Abstract

In order to determine the mechanical properties of polyaniline/polyvinyl alcohol composite gels used in strain sensors, both microstructure and macroscopic mechanics experiments are conducted on the specimen. Firstly, the preparation process for this material will be explained. Then, the microstructure of this material showing the wrinkles and small holes caused by water loss is discussed. Based on the static tension test, the final equivalent elastic coefficient and relaxation time are obtained. Then, the fatigue parameters like the asymptotic temperature increment, asymptotic dissipation, and energy tolerance to failure are determined by the thermal-graphic technique.

1. Introduction

The viscous goo is extremely easy to adhere to the surface of conveying mechanisms, and so adhesion resistance is produced [1, 2]. In order to overcome the interference of rheological properties from non-Newtonian fluids, a kind of polyaniline/polyvinyl alcohol composite gels used in strain sensors is proposed in this paper [37]. This kind of flexible sensor has a high piezoelectric ratio and good material toughness and anisotropy. Therefore, it could realize high-precision acquisition of multidimensional information and improve the control efficiency of viscous material transportation, which would provide technical support for the establishment of intelligent packaging equipment for thick sauce and viscous food [814].

Some researchers have focused on the composite hydrogel. Xu [15] suggested a kind of novel polyaniline/polyvinyl alcohol composite hydrogel which was made by the freezing-thawing and in-situ polymerization approach. The results showed that the polyaniline/polyvinyl alcohol composite hydrogel had good cytocompatibility and indicated that the composite hydrogel could be heated to about 23°C under sunlight with good hydrophilicity. Wang et al. stated that the graphene flexible pressure/strain sensor has better performance than the normal ones, like a wide measurement range, high sensitivity, and nano-size [16]. In order to solve the frequent failure of the conductive hydrogels based on the flexible sensors in a low-temperature environment, a novel fabrication of a freezing-tolerant and stretchable composite organohydrogel was presented by Xie et al. [17]. Zhang and Wang indicated that the polyvinyl alcohol hydrogels with anisotropic microstructures were first prepared by the directional freezing-thawing method to enhance the thermal stability and mechanical properties [18]. The anisotropic microstructures of the polyvinyl alcohol hydrogels were measured by scanning electron microscopy. The relatively regular orientation structure along the parallel direction was observed, and the uniform pore structure was found along the perpendicular direction as well. Shen et al. revealed that the mechanical properties of PVA/HA composite double-layer hydrogel were better than PVA/HA composite hydrogel, while the crosslink between PVA and HA would be enhanced through a casting drying approach [19]. The compression and stress relaxation tests of PVA/HA composite hydrogel were conducted on the specimens, and the stress relaxation curves and parameters were obtained as well [20]. However, few cyclic properties of the polyaniline/polyvinyl alcohol composite gels were found.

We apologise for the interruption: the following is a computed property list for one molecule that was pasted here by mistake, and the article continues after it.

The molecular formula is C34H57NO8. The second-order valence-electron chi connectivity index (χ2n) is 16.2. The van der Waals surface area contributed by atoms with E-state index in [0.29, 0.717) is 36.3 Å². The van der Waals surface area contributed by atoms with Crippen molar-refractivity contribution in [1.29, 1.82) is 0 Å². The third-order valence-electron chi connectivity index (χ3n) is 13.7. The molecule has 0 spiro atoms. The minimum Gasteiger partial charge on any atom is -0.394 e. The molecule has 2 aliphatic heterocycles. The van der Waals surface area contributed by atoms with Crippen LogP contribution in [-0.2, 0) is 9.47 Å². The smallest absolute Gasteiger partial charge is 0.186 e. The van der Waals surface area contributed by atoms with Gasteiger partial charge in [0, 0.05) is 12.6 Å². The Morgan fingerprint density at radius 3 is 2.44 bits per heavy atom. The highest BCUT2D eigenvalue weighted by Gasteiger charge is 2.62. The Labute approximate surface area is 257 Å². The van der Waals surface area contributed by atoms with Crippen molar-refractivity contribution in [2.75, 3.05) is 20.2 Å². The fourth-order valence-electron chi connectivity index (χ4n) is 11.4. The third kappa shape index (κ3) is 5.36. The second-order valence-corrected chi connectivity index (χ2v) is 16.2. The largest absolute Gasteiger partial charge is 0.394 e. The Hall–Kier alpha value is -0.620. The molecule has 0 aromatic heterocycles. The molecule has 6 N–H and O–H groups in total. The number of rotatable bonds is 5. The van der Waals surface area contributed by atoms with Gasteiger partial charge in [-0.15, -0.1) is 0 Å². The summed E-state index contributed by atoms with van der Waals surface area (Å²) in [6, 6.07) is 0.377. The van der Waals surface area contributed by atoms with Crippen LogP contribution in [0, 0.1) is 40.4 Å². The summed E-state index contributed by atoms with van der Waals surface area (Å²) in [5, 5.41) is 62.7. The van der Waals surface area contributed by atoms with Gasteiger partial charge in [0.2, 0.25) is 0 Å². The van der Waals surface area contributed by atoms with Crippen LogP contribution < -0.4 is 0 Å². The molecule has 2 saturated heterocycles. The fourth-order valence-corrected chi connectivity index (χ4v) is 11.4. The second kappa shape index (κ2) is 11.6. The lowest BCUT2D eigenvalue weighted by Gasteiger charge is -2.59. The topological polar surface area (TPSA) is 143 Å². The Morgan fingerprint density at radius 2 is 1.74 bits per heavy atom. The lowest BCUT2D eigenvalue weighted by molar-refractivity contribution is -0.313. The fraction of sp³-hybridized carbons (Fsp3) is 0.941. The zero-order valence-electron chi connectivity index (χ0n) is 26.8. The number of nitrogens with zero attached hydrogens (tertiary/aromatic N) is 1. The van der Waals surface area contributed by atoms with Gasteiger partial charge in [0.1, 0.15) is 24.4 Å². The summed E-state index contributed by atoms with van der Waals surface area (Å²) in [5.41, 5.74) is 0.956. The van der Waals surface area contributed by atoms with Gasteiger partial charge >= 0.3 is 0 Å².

In this paper, the preparation of the polyaniline/polyvinyl alcohol composite gels is firstly explained. Then, based on the scanning electron microscopy, the topography of the microstructure at low and high magnification is observed. Through the experimental work, the static tension properties, stress relaxation properties, and cyclic fatigue properties were all determined.

2. Material Preparation

The polyaniline-polyvinyl alcohol composite gels are made by the cyclic freezing/thawing in-situ polymerization method. Firstly, the polyvinyl alcohol is dissolved in a 2 mol/L hydrochloric acid solution at the temperature of 90°C, until it has a 15% polyvinyl alcohol solution. Then, 0.2 mL aniline is added to the solution to form 0.4 mol/L mixed liquid. At a temperature of 60°C, the mixed solution is stirred by magnetic forces for 4 hours to fully disperse. After that, the mixed liquid is frozen to a temperature of −30°C, lasting for 8 hours, and is thawed to be room temperature naturally. This process is repeated 5 times to obtain the polyvinyl alcohol original gel with dispersed aniline. Finally, the original gel is soaked in 1 mol/L ammonium persulfate solution to oxidize the aniline monomer, and the polyaniline/polyvinyl alcohol composite gels are obtained, as shown in Figure 1.

3. Microstructure

The microstructure of freeze-drying polyaniline/polyvinyl alcohol composite gels is investigated by SEM, as shown in Figure 2. The topography of microstructure at low magnification like in Figure 2(a), shows that wrinkles appear on the surface of composite gels, which is due to the microphase separation caused by the interpenetrating network structure when the network of the polyaniline-polyvinyl alcohol composite gels is obtained by the in-situ oxidation of the aniline monomer. The fine and even porous structure is investigated using a higher magnification, as shown in Figures 2(b) and 2(c). These small holes are created by the water loss after the gels are frozen and dried.